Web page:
Personal Recognizance Bond (PR Bond)

What is a PR Bond?

When someone is arrested, the court may set bail—a refundable cash deposit—as a pledge of the accused’s commitment to follow legal procedures and return for trial. For less serious charges, individuals might pay bail directly, promising to reappear in court. Failure to do so results in the deposit being forfeited and a new charge of failure to appear may be added, which could lead to a bench warrant—an arrest warrant issued directly by the court. For higher bail amounts, a bail bondsman can step in; they charge a fee to ensure the court will be paid if the accused doesn’t show up. An alternative option for release without immediate payment is a personal recognizance bond, which requires signing a legal pledge to comply with court dates and conditions, such as abstaining from alcohol or drugs and avoiding certain people or places. This bond is based on the accused’s criminal history, community standing, seriousness of the charge, and other personal factors, like family responsibilities and the potential threat to public safety.

Starting the PR Bond Paperwork

To secure a PR bond, you need to provide details about the charges you’re facing and your connections to the community, including employment and family ties. The court will evaluate your risk of not appearing for trial, your behavior while in custody, and any risk assessment results. They will also take into account any recommendations from legal or pretrial officials, the victim’s safety concerns, and your willingness to adhere to release conditions. Moreover, personal references to vouch for your character and proof of local residency are necessary.

The final step to apply for a PR bond is to submit two crucial documents to the court: one detailing your criminal history and the other, a statement from the police explaining the reason for your arrest. Once the court receives these documents, the process for your PR bond can commence.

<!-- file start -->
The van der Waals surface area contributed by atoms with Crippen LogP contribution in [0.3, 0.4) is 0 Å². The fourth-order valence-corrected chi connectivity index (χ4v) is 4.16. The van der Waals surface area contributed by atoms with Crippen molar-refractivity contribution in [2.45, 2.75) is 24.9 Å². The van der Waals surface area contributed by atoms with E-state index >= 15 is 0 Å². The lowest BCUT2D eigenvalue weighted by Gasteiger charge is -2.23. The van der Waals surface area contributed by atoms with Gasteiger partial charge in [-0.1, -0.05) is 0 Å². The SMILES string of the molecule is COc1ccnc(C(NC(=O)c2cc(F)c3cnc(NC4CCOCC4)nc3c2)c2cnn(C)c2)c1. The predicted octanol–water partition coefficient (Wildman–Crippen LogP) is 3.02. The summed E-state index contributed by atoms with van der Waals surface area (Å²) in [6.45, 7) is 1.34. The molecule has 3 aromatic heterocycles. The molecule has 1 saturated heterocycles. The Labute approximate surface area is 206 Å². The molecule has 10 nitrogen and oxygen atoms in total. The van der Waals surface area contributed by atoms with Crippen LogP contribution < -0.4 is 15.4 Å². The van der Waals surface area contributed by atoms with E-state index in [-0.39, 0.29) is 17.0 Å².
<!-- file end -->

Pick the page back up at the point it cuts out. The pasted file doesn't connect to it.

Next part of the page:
A Criminal Defense Attorney Can Speed Up the Process

To obtain a PR bond, allowing you to leave jail without payment, you can either hire a criminal defense lawyer like The Law Office of Ken Gibson or contact Travis County Pretrial Services if you’re facing financial challenges. Criminal defense attorneys typically expedite the bond process, potentially returning your family member home sooner without the financial burden of a bond. Directly accessing county pretrial services could take approximately one to one and a half days, and they may still decline to issue the bond. The Law Office of Ken Gibson has attorneys available 24 hours to initiate PR bond applications, and we have a proven record of securing PR bonds for our clients.

Release Conditions for PR Bond

On a PR bond, you’re expected to show up for every court date. You may face travel limits, meaning you can’t leave a certain area. The court could also order you not to talk to certain people involved in your case. It’s important to avoid any more legal issues. You might need to regularly report to a court officer. If drugs or alcohol are part of your case, you could be tested to make sure you’re not using them.